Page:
Exponents tell you how many times to multiply the base number – that is, the number the exponent is "stuck to" – by itself. So for example if you have 62 that tells you to multiply 6 by itself twice, or 6 × 6. If you see 35 it tells you to multiply 3 by itself 5 times, or 3 × 3 × 3 × 3 × 3. You can't arbitrarily strip exponents out of individual expressions, because that would change the value of the expression. But if they show up in a fraction or an equation, there are a couple of tricks you can use to get rid of them.
Factoring Out Exponents
The easiest way to get rid of exponents is to write out the multiplication they imply, identify any shared factors in all terms, then cancel them out. But you can't just randomly cancel any sets of exponents you come across; at least the base number has to be the same. So if you have a fraction like b4/a5, you can't actually cancel anything out, because the multiplication they imply is as follows:
(b × b × b × b) / (a × a × a × a × a)
As you can see, unless a and b happen to be equal or share some common factors between them (which you have no way of knowing), there are no common factors to be canceled. But if you have a fraction like a4/a2, you can do some cancelling.
Write Out the Multiplication
Write out the multiplication implied by the exponents. To continue the latest example, this gives you:
(a × a × a × a) / (a × a)
Cancel Similar Terms
You can cancel out (a × a) from both the numerator and the denominator of the fraction. This gives you:
(a × a) / 1
You can either leave the answer in this form or, if your teacher prefers, put it back into exponent form. The exponents aren't gone entirely, but they're simpler, and actually your new answer of:
Can be simplified to a2, with no more fraction required since the denominator was 1.
Radicals Cancel Exponents
Before you get on to the next ways of "getting rid" of or canceling exponents, take a moment to review the inverse operation for an exponent, the radical or root. These two functions are inverses because if you see one – say, an exponent – applying the inverse – in this case, the root – removes the exponent. When you first learn about exponents you usually deal with squares or the second power, which look like this: a2 (where a is any base number). In that case, the square root, usually written just as √, is the inverse operation.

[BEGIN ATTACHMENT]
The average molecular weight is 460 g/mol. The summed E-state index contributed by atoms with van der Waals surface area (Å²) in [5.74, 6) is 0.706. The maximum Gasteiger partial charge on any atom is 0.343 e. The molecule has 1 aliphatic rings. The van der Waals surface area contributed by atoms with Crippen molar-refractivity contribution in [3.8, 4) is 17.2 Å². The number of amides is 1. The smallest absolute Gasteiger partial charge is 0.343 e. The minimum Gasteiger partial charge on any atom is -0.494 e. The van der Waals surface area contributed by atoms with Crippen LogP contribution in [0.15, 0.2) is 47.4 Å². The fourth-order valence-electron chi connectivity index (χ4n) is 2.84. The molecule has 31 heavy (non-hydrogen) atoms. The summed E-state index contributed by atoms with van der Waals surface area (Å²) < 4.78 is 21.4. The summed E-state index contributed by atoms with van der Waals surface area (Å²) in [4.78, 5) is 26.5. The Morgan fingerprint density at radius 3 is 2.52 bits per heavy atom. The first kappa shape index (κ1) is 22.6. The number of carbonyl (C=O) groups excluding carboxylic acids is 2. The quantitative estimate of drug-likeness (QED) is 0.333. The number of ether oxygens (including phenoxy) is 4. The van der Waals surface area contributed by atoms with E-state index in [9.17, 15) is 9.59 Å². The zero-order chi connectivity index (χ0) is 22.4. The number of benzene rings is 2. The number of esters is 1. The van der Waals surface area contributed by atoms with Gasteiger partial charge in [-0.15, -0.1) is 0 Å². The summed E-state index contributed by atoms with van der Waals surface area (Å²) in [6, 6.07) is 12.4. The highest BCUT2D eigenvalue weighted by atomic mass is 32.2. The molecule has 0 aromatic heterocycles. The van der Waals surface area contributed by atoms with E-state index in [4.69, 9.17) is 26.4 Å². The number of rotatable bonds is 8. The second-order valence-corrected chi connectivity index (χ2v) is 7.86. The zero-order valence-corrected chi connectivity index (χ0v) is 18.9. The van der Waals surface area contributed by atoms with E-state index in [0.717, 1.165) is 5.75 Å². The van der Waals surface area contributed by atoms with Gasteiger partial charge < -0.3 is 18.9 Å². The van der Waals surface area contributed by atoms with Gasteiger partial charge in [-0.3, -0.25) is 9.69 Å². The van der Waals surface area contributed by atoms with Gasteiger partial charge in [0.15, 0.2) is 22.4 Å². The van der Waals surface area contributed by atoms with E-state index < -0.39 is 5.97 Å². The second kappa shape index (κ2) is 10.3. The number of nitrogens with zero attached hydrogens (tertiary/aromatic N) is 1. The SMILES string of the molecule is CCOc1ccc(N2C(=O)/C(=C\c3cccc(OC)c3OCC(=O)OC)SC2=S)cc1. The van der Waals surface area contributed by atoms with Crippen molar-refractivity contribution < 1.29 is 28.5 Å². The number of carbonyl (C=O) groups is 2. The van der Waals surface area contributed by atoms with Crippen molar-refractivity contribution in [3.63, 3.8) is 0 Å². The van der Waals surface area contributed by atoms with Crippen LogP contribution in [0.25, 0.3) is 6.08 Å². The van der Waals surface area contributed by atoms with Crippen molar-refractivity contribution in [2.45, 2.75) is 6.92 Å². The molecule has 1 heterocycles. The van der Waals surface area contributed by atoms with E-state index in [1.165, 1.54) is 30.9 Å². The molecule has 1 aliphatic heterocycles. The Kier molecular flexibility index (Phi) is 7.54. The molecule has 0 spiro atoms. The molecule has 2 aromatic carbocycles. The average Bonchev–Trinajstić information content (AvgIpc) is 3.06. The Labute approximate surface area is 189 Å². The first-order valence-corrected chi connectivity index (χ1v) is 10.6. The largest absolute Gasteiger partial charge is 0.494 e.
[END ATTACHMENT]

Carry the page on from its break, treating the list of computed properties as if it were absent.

But when you start dealing with exponents higher than two, you also need radicals or roots of a correspondingly higher order. For example, the inverse operation any cubed number like a3 is the cube root, 3√. The inverse operation for any number raised to the fourth power, such as a4, is the fourth root, which is written as 4√. And so on. Note that the index of the root – that is, the little number to the left of the radical sign – matches the exponent it's an inverse function for.
Apply the Equivalent Root in an Equation
Now, imagine that you have an equation with a cubed number hiding in it somewhere. We don't need to know what the number being cubed actually is; we can use a letter, like y, to mark its place. Here's how you'd solve an equation like 3 + y3 = 11.
Isolate the Exponential Expression
Use simple operations like addition, subtract, division or multiplication, applied equally to both sides of the equation, to isolate the exponential expression on one side of the equals sign. In this case, that's as simple as subtracting 3 from both sides of the equation. This gives you:
3 + y3 - 3 = 11 - 3
Which simplifies to:
y3 = 8
Apply the Appropriate Root
Next, apply the appropriate root to cancel the exponent. Again, you must do this equally to both sides of the equation. Because the exponent is 3, you must apply the third root or cube root:
3√(y3) = 3√8
It so happens that 3√8 = 2, so once you apply the cube root to both sides of the equation, you get a tidy answer:
y = 2
Watch out – there's a sneaky trap here! When you apply a root to the side of the equation where you've isolated your exponent, you must apply it to the entire other side of the equation too. Sometimes this works out easily, as in the example just given. But sometimes it isn't so pretty. Say you had been asked to solve y3 = a3 + 8. You can see that each of these numbers has a tidy cube root, so it's tempting to work 3√(y3) = 3√(a3) + 3√8 and call it good. But what you actually have to calculate is this:
3√(y3) = 3√(a3 + 8)
...with both a3 and 8 under the same root, which would give you a very different answer.